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When using clojure.spec for elaborate specifications and clojure.spec.gen for generative testing, developers often find themselves writing code which heavily relies on clojure.spec.gen/fmap. This is sometimes unnatural and difficult to read.

To make writing custom generators easier, this patch ports test.check/let to clojure.spec.gen. Now developers can write generators more simply.

3 Answers

0 votes
_Comment made by: xcthulhu_

For example, if a user wanted to make a generator of vectors with length between 5 and 11 or 20 to 40 elements, consisting of keywords which were either `:a` or `:b`, they would have to write something like:

(gen/fmap (fn [[n gens]] (take n gens))
          (gen/tuple (spec/gen (spec/or :short (int-in 5 11)
                                        :long (int-in 20 40)))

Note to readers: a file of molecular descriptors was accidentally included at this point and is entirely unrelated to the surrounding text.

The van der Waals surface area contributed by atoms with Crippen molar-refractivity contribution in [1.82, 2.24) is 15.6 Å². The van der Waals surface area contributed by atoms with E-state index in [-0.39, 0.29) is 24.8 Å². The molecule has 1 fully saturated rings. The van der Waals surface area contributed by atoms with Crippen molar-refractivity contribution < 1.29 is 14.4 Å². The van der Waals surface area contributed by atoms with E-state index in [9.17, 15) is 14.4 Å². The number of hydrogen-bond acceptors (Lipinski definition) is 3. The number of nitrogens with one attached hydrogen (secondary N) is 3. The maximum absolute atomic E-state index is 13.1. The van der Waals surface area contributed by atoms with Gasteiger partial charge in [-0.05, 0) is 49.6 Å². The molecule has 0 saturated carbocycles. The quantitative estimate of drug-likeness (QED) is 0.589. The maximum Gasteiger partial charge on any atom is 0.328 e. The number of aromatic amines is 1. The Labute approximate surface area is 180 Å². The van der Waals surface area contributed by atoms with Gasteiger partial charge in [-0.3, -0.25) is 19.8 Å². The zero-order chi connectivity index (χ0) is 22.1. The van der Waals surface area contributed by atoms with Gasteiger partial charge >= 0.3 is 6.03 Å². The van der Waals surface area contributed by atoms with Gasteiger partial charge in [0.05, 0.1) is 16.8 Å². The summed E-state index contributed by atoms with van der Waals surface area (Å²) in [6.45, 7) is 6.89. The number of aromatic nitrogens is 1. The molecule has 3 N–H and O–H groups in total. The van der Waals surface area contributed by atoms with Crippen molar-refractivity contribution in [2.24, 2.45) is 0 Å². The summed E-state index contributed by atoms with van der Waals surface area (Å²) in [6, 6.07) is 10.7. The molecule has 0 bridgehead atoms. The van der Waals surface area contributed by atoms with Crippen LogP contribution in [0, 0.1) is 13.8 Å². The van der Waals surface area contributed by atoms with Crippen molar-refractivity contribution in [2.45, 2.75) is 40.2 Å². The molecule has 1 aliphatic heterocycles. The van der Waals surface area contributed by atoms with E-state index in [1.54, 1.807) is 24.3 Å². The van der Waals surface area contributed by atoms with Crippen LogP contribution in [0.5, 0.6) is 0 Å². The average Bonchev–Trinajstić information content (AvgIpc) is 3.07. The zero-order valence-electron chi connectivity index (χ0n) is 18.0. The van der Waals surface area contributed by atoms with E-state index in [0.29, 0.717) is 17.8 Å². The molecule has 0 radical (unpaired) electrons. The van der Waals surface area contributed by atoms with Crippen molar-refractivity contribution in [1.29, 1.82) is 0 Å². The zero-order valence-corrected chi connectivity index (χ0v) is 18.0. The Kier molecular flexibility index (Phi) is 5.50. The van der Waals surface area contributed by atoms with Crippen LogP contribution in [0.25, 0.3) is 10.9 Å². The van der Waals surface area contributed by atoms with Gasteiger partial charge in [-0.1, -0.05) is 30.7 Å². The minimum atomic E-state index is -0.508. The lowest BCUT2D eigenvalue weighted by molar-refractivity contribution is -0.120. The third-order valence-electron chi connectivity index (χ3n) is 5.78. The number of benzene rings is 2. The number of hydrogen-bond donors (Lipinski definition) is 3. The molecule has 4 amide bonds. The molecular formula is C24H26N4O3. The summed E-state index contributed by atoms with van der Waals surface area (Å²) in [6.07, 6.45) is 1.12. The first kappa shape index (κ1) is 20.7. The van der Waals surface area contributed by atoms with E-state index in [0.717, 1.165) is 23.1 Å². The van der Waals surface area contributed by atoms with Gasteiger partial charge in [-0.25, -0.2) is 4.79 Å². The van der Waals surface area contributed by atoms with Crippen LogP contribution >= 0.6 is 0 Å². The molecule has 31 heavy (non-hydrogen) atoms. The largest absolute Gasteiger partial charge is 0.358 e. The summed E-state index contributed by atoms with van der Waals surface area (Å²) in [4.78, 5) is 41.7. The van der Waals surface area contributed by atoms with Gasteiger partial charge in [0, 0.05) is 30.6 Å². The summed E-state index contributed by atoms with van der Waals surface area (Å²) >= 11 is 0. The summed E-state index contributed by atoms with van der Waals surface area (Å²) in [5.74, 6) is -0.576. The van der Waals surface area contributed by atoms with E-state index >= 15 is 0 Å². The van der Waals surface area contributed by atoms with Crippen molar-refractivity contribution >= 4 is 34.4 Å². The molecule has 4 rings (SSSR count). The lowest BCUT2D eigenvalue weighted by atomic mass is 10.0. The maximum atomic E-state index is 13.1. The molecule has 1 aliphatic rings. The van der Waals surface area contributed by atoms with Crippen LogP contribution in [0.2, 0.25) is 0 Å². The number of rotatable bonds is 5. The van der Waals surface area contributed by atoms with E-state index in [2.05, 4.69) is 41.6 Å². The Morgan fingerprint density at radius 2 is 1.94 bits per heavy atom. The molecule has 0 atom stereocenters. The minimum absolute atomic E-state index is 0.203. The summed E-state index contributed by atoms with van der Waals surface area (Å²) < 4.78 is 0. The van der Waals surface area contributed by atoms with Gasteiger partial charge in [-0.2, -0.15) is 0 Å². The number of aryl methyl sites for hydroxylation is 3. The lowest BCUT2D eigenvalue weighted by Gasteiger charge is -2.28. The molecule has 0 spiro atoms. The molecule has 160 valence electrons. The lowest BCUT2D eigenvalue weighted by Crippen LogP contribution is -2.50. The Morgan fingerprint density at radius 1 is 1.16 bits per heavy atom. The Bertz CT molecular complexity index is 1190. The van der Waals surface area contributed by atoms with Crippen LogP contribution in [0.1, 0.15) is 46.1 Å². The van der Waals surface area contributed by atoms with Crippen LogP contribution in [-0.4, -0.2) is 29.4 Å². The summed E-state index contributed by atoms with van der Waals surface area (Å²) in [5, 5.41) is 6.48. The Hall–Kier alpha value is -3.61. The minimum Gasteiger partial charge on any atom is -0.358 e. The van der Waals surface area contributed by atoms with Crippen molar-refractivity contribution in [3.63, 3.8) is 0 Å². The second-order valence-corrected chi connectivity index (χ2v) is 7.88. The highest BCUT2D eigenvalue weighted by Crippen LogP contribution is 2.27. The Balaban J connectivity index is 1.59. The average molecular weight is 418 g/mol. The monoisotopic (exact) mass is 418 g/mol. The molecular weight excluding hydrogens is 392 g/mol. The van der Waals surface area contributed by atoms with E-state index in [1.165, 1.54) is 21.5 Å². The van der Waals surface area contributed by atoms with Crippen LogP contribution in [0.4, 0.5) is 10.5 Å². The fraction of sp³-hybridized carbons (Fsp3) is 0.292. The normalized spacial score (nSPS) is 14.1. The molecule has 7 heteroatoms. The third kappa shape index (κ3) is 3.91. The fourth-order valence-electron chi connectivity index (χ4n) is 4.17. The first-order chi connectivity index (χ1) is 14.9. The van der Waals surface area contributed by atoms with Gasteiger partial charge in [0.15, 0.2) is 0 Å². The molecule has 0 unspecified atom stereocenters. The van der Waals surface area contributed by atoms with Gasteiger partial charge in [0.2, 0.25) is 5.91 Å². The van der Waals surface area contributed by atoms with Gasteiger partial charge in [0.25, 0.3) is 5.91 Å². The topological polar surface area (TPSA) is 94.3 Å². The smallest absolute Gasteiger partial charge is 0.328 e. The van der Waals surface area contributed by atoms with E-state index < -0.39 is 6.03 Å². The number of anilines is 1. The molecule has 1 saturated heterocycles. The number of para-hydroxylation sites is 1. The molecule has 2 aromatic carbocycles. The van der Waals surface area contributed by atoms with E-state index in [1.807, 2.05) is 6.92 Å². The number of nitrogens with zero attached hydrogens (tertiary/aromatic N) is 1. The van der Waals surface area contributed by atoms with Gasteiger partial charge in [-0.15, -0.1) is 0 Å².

(gen/vector (gen/elements #{:a :b}) 40)))

With this patch they could write this as:

(gen/let [length (spec/or :short (int-in 5 11)
                          :long  (int-in 20 40))]
  (repeat length #{:a :b}))

0 votes

Comment made by: rickmoynihan

Ran into the lack of this useful macro recently. And spoke to @gfredricks about it on slack. He mentioned that the supplied patch looks to be a complete reimplementation of gen/let with different behaviour.

He suggested an alternative might be to have the gen/let macro make a require call, which when succeeds just expands to use the test.check let implementation. If the require fails the macro can expand into code that raises an appropriate error. Presumably indicating that test.check needs to be included as a dependency.


(defmacro let [& args] (try (require ...) `(...) (catch Exception e `(throw ...))))

0 votes
Reference: https://clojure.atlassian.net/browse/CLJ-1989 (reported by alex+import)